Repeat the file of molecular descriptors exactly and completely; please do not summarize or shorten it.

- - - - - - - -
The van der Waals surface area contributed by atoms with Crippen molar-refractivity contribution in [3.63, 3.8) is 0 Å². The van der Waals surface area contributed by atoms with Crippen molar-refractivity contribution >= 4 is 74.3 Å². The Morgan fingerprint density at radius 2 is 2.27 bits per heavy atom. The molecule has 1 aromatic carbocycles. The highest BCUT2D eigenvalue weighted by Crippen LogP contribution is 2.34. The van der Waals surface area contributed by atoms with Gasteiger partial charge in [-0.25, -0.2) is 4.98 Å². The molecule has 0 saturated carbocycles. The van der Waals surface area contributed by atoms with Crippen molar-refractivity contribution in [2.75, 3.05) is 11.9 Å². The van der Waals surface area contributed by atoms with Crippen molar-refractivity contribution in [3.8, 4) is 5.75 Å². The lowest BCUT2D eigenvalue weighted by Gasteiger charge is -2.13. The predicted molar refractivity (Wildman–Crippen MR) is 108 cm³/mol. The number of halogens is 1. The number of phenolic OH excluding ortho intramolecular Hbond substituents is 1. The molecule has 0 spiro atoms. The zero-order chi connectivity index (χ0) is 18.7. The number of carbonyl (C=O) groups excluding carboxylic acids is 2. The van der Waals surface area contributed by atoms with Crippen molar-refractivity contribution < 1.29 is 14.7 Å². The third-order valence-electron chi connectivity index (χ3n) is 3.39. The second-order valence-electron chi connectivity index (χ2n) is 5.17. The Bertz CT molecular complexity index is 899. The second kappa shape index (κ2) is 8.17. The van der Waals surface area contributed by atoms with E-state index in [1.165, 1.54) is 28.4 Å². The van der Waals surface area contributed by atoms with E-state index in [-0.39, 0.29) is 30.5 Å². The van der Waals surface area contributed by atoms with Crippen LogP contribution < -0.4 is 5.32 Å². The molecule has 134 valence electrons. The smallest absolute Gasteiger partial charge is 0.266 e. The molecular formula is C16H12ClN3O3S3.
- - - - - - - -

The van der Waals surface area contributed by atoms with Crippen molar-refractivity contribution in [3.63, 3.8) is 0 Å². The van der Waals surface area contributed by atoms with Crippen molar-refractivity contribution >= 4 is 74.3 Å². The Morgan fingerprint density at radius 2 is 2.27 bits per heavy atom. The molecule has 1 aromatic carbocycles. The highest BCUT2D eigenvalue weighted by Crippen LogP contribution is 2.34. The van der Waals surface area contributed by atoms with Gasteiger partial charge in [-0.25, -0.2) is 4.98 Å². The molecule has 0 saturated carbocycles. The van der Waals surface area contributed by atoms with Crippen molar-refractivity contribution in [2.75, 3.05) is 11.9 Å². The van der Waals surface area contributed by atoms with Crippen molar-refractivity contribution in [3.8, 4) is 5.75 Å². The lowest BCUT2D eigenvalue weighted by Gasteiger charge is -2.13. The predicted molar refractivity (Wildman–Crippen MR) is 108 cm³/mol. The number of halogens is 1. The number of phenolic OH excluding ortho intramolecular Hbond substituents is 1. The molecule has 0 spiro atoms. The zero-order chi connectivity index (χ0) is 18.7. The number of carbonyl (C=O) groups excluding carboxylic acids is 2. The van der Waals surface area contributed by atoms with Crippen molar-refractivity contribution < 1.29 is 14.7 Å². The third-order valence-electron chi connectivity index (χ3n) is 3.39. The second-order valence-electron chi connectivity index (χ2n) is 5.17. The Bertz CT molecular complexity index is 899. The second kappa shape index (κ2) is 8.17. The van der Waals surface area contributed by atoms with E-state index in [1.165, 1.54) is 28.4 Å². The van der Waals surface area contributed by atoms with E-state index in [-0.39, 0.29) is 30.5 Å². The van der Waals surface area contributed by atoms with Crippen LogP contribution < -0.4 is 5.32 Å². The molecule has 134 valence electrons. The smallest absolute Gasteiger partial charge is 0.266 e. The molecular formula is C16H12ClN3O3S3.